the destabilization of the economy and the state. The crucial
economic posts have been vacant since Marek Borowski resigned in
protest at the prime ministers waffling on economic policy in early
February. Walesa then vetoed the first replacement candidate,
Dariusz Rosati, prompting a long stand-off with the Democratic Left
Alliance (SLD). It appears that Walesa reached a bargain with SLD
leader Aleksander Kwasniewski during a session with SLD
parliamentarians on 20 April. Rosati withdrew on 26 April. Kolodko
was the SLDs leading candidate for finance minister when the
coalition government was formed last October, but Pawlak at the
time apparently rejected his 44 theses (Rzeczpospolita, 28
October). Kolodko, a communist party member from 1969-90, heads the
Institute of Finances at the Main School of Commerce (formerly
SGPiS). Louisa Vinton, RFE/RL, Inc.

bargain seems to entail the appointment of deputy ministers from
the Democratic Left Alliance (SLD) to the ministries of defense,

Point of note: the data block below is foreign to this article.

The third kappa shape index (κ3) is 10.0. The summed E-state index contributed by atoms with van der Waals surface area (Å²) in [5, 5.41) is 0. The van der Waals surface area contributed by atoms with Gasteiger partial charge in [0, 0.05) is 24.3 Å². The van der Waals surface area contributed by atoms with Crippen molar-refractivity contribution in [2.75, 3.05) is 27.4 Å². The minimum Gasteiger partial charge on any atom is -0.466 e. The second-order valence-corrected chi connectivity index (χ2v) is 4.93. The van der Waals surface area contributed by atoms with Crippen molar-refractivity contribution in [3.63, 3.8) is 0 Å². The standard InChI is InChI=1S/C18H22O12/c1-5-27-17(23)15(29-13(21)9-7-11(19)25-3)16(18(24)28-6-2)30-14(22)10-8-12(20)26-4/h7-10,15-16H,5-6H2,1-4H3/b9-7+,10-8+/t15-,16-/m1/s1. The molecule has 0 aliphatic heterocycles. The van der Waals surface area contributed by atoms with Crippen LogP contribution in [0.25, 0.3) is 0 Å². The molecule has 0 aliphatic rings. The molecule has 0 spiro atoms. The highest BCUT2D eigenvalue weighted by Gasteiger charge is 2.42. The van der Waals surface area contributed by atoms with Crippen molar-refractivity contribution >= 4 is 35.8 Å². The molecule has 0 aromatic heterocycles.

foreign affairs, and internal affairs. Walesa has the
constitutional right of general supervision over these presidential
ministries; he initially rejected the idea of coalition deputy
ministers, on the grounds that they would politicize the
ministries. The SLDs Danuta Waniek was named deputy defense
minister on 26 April, PAP reports. Waniek, a political scientist
with legal training and a womens rights activist, will have
responsibility for legislation, contacts with parliament, and
military courts. Foreign Minister Andrzej Olechowski pledged on 26
April to name the SLDs Marek Siwiec as a deputy minister by 1 July,
provided the government approves his plan to separate political
posts from the diplomatic service. Siwiec now serves on the
National Broadcasting Council. Speculation continues as to
candidates for the internal affairs ministry. Louisa Vinton,
RFE/RL, Inc.

ministry spokesman Lt.Colonel Lajos Erdelyi, Hungarys state leaders
knew about the proposal made at the 27 April London summit by
British Premier John Major and German Chancellor Helmut Kohl to
hold joint British-German-Hungarian peacekeeping exercises in
Hungary in 1995, MTI reports. Erdelyi said the ministry welcomed
the proposal which, however, can be implemented only after Hungarys
government and parliament give their approval to the presence of
foreign military units to Hungary. Hungary in February joined NATOs
Partnership for Peace program, which in addition to consultations
and the harmonization of defense planning also includes joint